American Heritage® Dictionary of the English Language, Fourth Edition
- n. Any of various rodents of the genus Microtus and related genera, resembling rats or mice but having a shorter tail and limbs and a heavier body.
- n. Games The winning of all the tricks during the play of one hand, as of bridge; a grand slam.
Century Dictionary and Cyclopedia
- n. In card-playing, a winning of all the tricks played in one deal.
- In card-playing, to win all the tricks played in one deal.
- n. A shorttailed field-mouse or meadow-mouse; a campagnol or arvicoline; any member of the genus Arvicola in a broad sense. All the Arvicolinæ are voles, though some of them, as the lemming and muskrat, are usually called by other names. They are mostly terrestrial, tending to be aquatic, abound in the sphagnous swamps and low moist ground of nearly all parts of the northern hemisphere, and are on the whole among the most mischievous of mammals. The common vole, meadowmouse, or short-tailed field-mouse of Europe is A. agrestis. The water-vole or water-rat is a larger species, A. amphibius, almost as aquatic as a muskrat. Some voles are widely distributed, among them one common to the northerly parts of both hemispheres, the red - backed vole, Erotomys rutilus. The commonest representatives in the United States are Arvicola riparius, A. austerus, and A. pinetorum. A very large species of British America is A. xanthognatha. The name vole is purely British, being seldom heard in the United States, or used in books treating of the American species, which are called
field-miceand meadow-mice. See also cuts under Arvicola, Evotomys.Synaptomys, and waterrat.
- n. Any of a large number of species of small rodents of the family Cricetidae.
GNU Webster's 1913
- n. A deal at cards that draws all the tricks.
- v. (Card Playing) To win all the tricks by a vole.
- n. (Zoöl.) Any one of numerous species of micelike rodents belonging to Arvicola and allied genera of the subfamily
Arvicolinæ. They have a thick head, short ears, and a short hairy tail.
- n. any of various small mouselike rodents of the family Cricetidae (especially of genus Microtus) having a stout short-tailed body and inconspicuous ears and inhabiting fields or meadows
- Short for obsolete volemouse, perhaps from Norwegian *vollmus : Old Norse völlr, field + Old Norse mūs, mouse.French, probably from voler, to fly, from Old French, from Latin volāre, to fly. (American Heritage® Dictionary of the English Language, Fourth Edition)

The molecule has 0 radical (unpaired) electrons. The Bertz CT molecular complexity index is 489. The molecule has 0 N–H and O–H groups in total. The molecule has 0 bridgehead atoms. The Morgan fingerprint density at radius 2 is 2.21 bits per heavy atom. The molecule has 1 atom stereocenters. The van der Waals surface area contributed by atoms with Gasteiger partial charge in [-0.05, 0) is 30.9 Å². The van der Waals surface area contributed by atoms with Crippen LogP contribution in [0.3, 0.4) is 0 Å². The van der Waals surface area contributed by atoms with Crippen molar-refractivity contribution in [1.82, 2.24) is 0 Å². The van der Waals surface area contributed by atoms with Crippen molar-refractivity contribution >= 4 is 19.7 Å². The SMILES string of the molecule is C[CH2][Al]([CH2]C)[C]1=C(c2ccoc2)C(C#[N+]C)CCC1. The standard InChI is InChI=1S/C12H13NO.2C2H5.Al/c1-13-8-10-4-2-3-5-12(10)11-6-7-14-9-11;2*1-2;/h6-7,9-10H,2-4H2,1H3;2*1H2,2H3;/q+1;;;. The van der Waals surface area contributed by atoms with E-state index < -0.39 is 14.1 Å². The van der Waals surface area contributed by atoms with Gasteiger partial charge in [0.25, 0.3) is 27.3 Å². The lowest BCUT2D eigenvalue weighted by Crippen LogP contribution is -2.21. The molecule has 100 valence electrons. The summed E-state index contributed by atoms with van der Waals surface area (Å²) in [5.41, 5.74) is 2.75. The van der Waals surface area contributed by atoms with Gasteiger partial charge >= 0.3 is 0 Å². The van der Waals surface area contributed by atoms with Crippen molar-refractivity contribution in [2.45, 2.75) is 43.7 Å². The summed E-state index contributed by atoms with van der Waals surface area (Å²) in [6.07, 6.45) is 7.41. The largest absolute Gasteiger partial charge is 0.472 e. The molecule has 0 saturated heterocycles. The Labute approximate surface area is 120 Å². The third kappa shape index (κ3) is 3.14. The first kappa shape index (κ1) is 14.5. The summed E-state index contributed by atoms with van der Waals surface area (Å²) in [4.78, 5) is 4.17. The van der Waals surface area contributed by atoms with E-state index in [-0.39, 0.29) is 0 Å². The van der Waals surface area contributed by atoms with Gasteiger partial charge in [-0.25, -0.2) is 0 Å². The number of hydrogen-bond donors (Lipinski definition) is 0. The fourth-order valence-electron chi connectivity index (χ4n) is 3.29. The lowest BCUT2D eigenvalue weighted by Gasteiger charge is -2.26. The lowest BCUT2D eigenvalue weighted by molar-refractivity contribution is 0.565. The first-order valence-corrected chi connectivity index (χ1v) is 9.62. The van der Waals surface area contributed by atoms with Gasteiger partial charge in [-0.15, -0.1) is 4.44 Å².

“We'd have been to him what a very slow and stupid meadow vole is to a hawk.”
“Another ‘100 years’ vole is the highly distinctive Balkan snow vole or Martino’s snow vole Dinaromys bogdanovi (Martino, 1922), originally named as a species of Microtus but awarded its own genus in 1955.”
“Seven-year-olds Gracie Stahura and Sophia Husack lean over their prize - the tiny skeletal remains of a tiny rodent called a vole.”
“If your mum thought it a rat, I think the vole is the smaller of the two.”
“This vole, which is described and figured by Milne-Edwards, is supposed to have been found in Afghanistan from a specimen in”
“The vole, which is not a rat, is a goodly sight, and the smooth round dormouse (or sleep-mouse, as the children call it) is a favourite gift imprisoned in an old tea-pot.”
“A vole is a single-bite snack to a coyote, he had the opportunity to eat him several times during this encounter but didn't.”
“Coweliskee is 150 yards wide, is deep and from indian Information navigable a very considerable distance for canoes. it discharges itself into the Columbia about three miles above a remarkable high rocky vole which is situated on the N. side of the river by which it is washed on the South side and is seperated from the Nothern hills of the river by”
“These were supposed to be announced at midnight, but a nice underground animal that rhymes with "vole" gave us the heads-up on both bundles.”
“The Moorhouses sell old-fashioned sweets from jars, webcams and solar mole and vole repellers, but not enough.”
These user-created lists contain the word ‘vole’.
A list of common animal names. Keep the list to 1 syllable words.No scientific names. No proper names like 'Fluffy' the elephant.Insects and other creatures (even ficticious) are welcome!You can ...
I imagine most of these will be Anglo-Saxon, not likely to crop up in the average day's conversation, and thus excellent for Scrabble. ("most" is too common, likewise "will" and even "crop", in an...
For stuff to simply reside.
Hopefully, I'll be using this site for more than one year. It will be fun then to look back and see what new words I found worthy of notice in any given year.
All words spotted in 2008...
Words I come across while reading or dropping eaves.
Creatures with interesting names/lives.
Flora, fauna and other things common in the time and place where I grew up
A list of types of rodent, focusing on those with unusual names.
Looking for tweets for vole.